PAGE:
Ontario is reporting 733 new COVID-19 cases on Wednesday, as case counts continue to trend downward bringing the seven-day average under 1,000 for the first time in several months. The provincial total now stands at 532,891.
Wednesday marks the third straight day case counts are below a thousand. On Tuesday, 699 new cases were recorded and 916 on Monday.
According to Wednesday’s report, 173 cases were recorded in Toronto, 134 in Peel Region and 69 in York Region.
All other local public health units reported fewer than 50 new cases in the provincial report.
The death toll in the province has risen to 8,791 as 25 more deaths were recorded.
As of 8 p.m. on Tuesday, more than 9.3 million total COVID-19 vaccine doses were administered. That marked an increase of over 139,901 vaccines in the last day. There are more than 781,000 people fully vaccinated with two doses.
Meanwhile, 513,436 Ontario residents were reported to have recovered from COVID-19, which is about 96 per cent of known cases. Resolved cases increased by 1,733 from the previous day.
There were more resolved cases than new cases on Wednesday.
Active cases in Ontario now stand at 10,664 — down from the previous day when it was at 11,689, and is down from May 26 when it was at 17,727. At the peak of the second wave coronavirus surge in January, active cases hit just above 30,000. In the third wave in April, active cases topped 43,000.
The seven-day average has now reached 978 (below 1,000 for the first time since early November), which is down from yesterday at 1,030, and is down from last week at 1,622. A month ago, the seven-day average was around 3,600.
The government said 31,768 tests were processed in the last 24 hours. There is currently a backlog of 18,999 tests awaiting results. A total of 15,274,683 tests have been completed since the start of the pandemic.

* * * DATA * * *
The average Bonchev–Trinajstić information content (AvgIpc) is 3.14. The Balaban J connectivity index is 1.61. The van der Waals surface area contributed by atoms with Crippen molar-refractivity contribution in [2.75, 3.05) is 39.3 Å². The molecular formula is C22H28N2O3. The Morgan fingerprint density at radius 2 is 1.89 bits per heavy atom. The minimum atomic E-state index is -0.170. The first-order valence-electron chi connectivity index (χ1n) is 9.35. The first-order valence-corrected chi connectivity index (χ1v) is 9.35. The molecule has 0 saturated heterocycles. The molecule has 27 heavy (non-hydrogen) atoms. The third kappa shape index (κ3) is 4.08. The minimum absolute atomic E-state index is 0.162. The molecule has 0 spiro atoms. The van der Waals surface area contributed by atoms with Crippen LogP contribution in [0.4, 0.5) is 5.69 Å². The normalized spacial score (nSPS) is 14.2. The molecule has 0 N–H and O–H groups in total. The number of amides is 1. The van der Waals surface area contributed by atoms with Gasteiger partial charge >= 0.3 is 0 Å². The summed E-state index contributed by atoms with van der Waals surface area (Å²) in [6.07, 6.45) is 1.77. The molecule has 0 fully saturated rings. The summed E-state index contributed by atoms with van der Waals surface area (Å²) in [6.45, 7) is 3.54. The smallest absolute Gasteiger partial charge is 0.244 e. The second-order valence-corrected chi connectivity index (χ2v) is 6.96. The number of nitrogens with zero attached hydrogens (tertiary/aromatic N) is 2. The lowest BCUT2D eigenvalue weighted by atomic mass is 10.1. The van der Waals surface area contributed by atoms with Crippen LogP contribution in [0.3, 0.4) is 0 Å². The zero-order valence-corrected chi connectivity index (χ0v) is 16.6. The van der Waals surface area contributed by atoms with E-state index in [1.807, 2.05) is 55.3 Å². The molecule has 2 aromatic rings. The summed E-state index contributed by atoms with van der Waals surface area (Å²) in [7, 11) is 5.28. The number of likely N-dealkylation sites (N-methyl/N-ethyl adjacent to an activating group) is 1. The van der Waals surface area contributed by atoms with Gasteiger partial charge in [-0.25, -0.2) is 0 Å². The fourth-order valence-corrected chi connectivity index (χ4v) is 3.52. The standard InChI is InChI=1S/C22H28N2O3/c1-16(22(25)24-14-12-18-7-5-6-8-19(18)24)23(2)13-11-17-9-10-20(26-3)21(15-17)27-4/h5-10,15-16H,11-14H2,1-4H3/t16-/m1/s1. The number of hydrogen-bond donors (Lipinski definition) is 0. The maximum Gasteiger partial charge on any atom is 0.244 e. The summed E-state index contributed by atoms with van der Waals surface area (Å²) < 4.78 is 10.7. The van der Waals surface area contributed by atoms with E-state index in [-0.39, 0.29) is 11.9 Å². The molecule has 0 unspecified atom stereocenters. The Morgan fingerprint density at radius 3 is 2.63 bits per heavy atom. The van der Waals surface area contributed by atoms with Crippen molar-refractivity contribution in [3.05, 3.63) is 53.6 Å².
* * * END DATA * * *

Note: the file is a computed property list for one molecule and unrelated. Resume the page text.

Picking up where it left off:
Test positivity for Wednesday was 2.8 per cent, the lowest in a couple months. That figure is down from Tuesday’s at 3.6 per cent, and is down from last week when it was 5.3 per cent.
Ontario reported 708 people are hospitalized with COVID-19 (down by 96 from the previous day) with 576 patients in intensive care units (down by seven) and 399 patients in ICUs on a ventilator (up by 12). Overall, hospitalizations have been on the decline since the third wave peak in April.
Variants of concern in Ontario
Officials have listed breakdown data for the new VOCs (variants of concern) detected so far in the province which consist of the B.1.1.7 (now named by WHO as “Alpha” and was first detected in the United Kingdom), B.1.351 (now named by WHO as “Beta” and was first detected in South Africa), and P.1 (now named by WHO as “Gamma” and was first detected in Brazil).
“Alpha” the B.1.1.7 VOC: 127,645 variant cases, which is up by 938 since the previous day,
“Beta” the B.1.351 VOC: 952 variant cases which is up by 3 since the previous day.
“Gamma” the P.1 VOC: 2,911 variant cases which is up by 44 since the previous day.
Here is a breakdown of the total cases in Ontario by gender and age:
- 265,189 people are male — an increase of 349 cases.
- 263,407 people are female — an increase of 362 cases.
- 84,782 people are 19 and under — an increase of 134 cases.
- 199,561 people are 20 to 39 — an increase of 284 cases.
- 152,600 people are 40 to 59 — an increase of 207 cases.
- 71,077 people are 60 to 79 — an increase of 93 cases.
- 24,773 people are 80 and over — an increase of 15 cases.
- The province notes that not all cases have a reported age or gender.
Here is a breakdown of the total deaths related to COVID-19 by age:
- Deaths reported in ages 19 and under: 4
- Deaths reported in ages 20 to 39: 70
- Deaths reported in ages 40 to 59: 515 (+8)
- Deaths reported in ages 60 to 79: 2,724 (+9)
- Deaths reported in ages 80 and older: 5,477 (+8)
- The province notes there may be a reporting delay for deaths and data corrections or updates can result in death records being removed.
Cases, deaths and outbreaks in Ontario long-term care homes
According to the Ministry of Long-Term Care, there have been 3,773 deaths reported among residents and patients in long-term care homes across Ontario which is unchanged since yesterday. Thirteen virus-related deaths in total have been reported among staff.
There are 28 current outbreaks in homes, which is down by one from the previous day.
The ministry also indicated there are currently 45 active cases among long-term care residents 92 active cases among staff — down by six and down by four, respectively, in the last day.View link »